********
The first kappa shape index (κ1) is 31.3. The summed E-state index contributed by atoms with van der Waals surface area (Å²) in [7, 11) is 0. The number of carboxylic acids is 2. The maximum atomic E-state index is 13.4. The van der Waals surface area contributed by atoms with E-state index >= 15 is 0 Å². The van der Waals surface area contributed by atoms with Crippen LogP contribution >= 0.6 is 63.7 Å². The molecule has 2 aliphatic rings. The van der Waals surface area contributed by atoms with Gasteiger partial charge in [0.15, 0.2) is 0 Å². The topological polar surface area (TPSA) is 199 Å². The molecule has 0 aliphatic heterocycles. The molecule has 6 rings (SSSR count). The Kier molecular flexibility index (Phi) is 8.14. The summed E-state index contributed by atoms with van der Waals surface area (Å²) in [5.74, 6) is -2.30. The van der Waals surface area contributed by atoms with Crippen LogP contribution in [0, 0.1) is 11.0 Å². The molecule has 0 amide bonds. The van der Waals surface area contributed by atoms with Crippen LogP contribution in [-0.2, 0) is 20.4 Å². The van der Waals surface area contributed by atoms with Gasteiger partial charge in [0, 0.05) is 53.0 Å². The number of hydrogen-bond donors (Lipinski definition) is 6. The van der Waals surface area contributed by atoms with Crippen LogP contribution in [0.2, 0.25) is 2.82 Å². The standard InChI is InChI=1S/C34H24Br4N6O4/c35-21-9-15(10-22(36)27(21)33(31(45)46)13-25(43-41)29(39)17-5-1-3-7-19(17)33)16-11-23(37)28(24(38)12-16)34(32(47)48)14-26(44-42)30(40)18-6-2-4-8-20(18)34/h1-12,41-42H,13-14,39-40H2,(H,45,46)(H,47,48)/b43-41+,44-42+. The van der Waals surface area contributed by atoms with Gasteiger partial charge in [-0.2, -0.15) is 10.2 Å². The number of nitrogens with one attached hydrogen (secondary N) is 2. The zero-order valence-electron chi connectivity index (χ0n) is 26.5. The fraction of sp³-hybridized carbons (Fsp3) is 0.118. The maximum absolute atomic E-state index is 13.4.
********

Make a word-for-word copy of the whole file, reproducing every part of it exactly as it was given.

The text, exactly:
The first kappa shape index (κ1) is 31.3. The summed E-state index contributed by atoms with van der Waals surface area (Å²) in [7, 11) is 0. The number of carboxylic acids is 2. The maximum atomic E-state index is 13.4. The van der Waals surface area contributed by atoms with E-state index >= 15 is 0 Å². The van der Waals surface area contributed by atoms with Crippen LogP contribution >= 0.6 is 63.7 Å². The molecule has 2 aliphatic rings. The van der Waals surface area contributed by atoms with Gasteiger partial charge in [0.15, 0.2) is 0 Å². The topological polar surface area (TPSA) is 199 Å². The molecule has 0 aliphatic heterocycles. The molecule has 6 rings (SSSR count). The Kier molecular flexibility index (Phi) is 8.14. The summed E-state index contributed by atoms with van der Waals surface area (Å²) in [5.74, 6) is -2.30. The van der Waals surface area contributed by atoms with Crippen LogP contribution in [0, 0.1) is 11.0 Å². The molecule has 0 amide bonds. The van der Waals surface area contributed by atoms with Crippen LogP contribution in [-0.2, 0) is 20.4 Å². The van der Waals surface area contributed by atoms with Gasteiger partial charge in [0, 0.05) is 53.0 Å². The number of hydrogen-bond donors (Lipinski definition) is 6. The van der Waals surface area contributed by atoms with Crippen LogP contribution in [0.2, 0.25) is 2.82 Å². The standard InChI is InChI=1S/C34H24Br4N6O4/c35-21-9-15(10-22(36)27(21)33(31(45)46)13-25(43-41)29(39)17-5-1-3-7-19(17)33)16-11-23(37)28(24(38)12-16)34(32(47)48)14-26(44-42)30(40)18-6-2-4-8-20(18)34/h1-12,41-42H,13-14,39-40H2,(H,45,46)(H,47,48)/b43-41+,44-42+. The van der Waals surface area contributed by atoms with Gasteiger partial charge in [-0.2, -0.15) is 10.2 Å². The number of nitrogens with one attached hydrogen (secondary N) is 2. The zero-order valence-electron chi connectivity index (χ0n) is 26.5. The fraction of sp³-hybridized carbons (Fsp3) is 0.118. The maximum absolute atomic E-state index is 13.4.